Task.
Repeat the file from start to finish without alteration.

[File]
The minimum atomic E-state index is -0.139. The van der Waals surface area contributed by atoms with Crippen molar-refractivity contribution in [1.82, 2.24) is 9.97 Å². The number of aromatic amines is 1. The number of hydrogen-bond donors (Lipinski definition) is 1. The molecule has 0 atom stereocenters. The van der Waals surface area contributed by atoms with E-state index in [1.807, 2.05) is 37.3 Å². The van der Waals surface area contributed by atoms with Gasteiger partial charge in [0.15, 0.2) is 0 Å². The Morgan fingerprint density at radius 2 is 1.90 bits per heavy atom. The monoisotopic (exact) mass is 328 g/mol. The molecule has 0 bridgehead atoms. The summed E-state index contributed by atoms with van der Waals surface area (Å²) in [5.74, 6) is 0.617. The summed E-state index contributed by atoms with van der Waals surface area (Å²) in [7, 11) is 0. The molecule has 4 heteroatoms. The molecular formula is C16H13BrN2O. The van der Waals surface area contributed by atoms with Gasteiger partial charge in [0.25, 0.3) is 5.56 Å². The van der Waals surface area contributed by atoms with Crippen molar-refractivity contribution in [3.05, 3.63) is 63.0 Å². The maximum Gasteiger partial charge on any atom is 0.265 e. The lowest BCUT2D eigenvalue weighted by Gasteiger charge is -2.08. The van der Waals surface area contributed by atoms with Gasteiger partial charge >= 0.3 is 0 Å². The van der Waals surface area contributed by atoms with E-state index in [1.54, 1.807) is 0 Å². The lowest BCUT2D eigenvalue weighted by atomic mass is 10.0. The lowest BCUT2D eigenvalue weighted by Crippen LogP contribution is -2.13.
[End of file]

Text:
The minimum atomic E-state index is -0.139. The van der Waals surface area contributed by atoms with Crippen molar-refractivity contribution in [1.82, 2.24) is 9.97 Å². The number of aromatic amines is 1. The number of hydrogen-bond donors (Lipinski definition) is 1. The molecule has 0 atom stereocenters. The van der Waals surface area contributed by atoms with E-state index in [1.807, 2.05) is 37.3 Å². The van der Waals surface area contributed by atoms with Gasteiger partial charge in [0.15, 0.2) is 0 Å². The Morgan fingerprint density at radius 2 is 1.90 bits per heavy atom. The monoisotopic (exact) mass is 328 g/mol. The molecule has 0 bridgehead atoms. The summed E-state index contributed by atoms with van der Waals surface area (Å²) in [5.74, 6) is 0.617. The summed E-state index contributed by atoms with van der Waals surface area (Å²) in [7, 11) is 0. The molecule has 4 heteroatoms. The molecular formula is C16H13BrN2O. The van der Waals surface area contributed by atoms with Gasteiger partial charge in [0.25, 0.3) is 5.56 Å². The van der Waals surface area contributed by atoms with Crippen molar-refractivity contribution in [3.05, 3.63) is 63.0 Å². The maximum Gasteiger partial charge on any atom is 0.265 e. The lowest BCUT2D eigenvalue weighted by Gasteiger charge is -2.08. The van der Waals surface area contributed by atoms with Gasteiger partial charge >= 0.3 is 0 Å². The van der Waals surface area contributed by atoms with E-state index in [1.54, 1.807) is 0 Å². The lowest BCUT2D eigenvalue weighted by atomic mass is 10.0. The lowest BCUT2D eigenvalue weighted by Crippen LogP contribution is -2.13.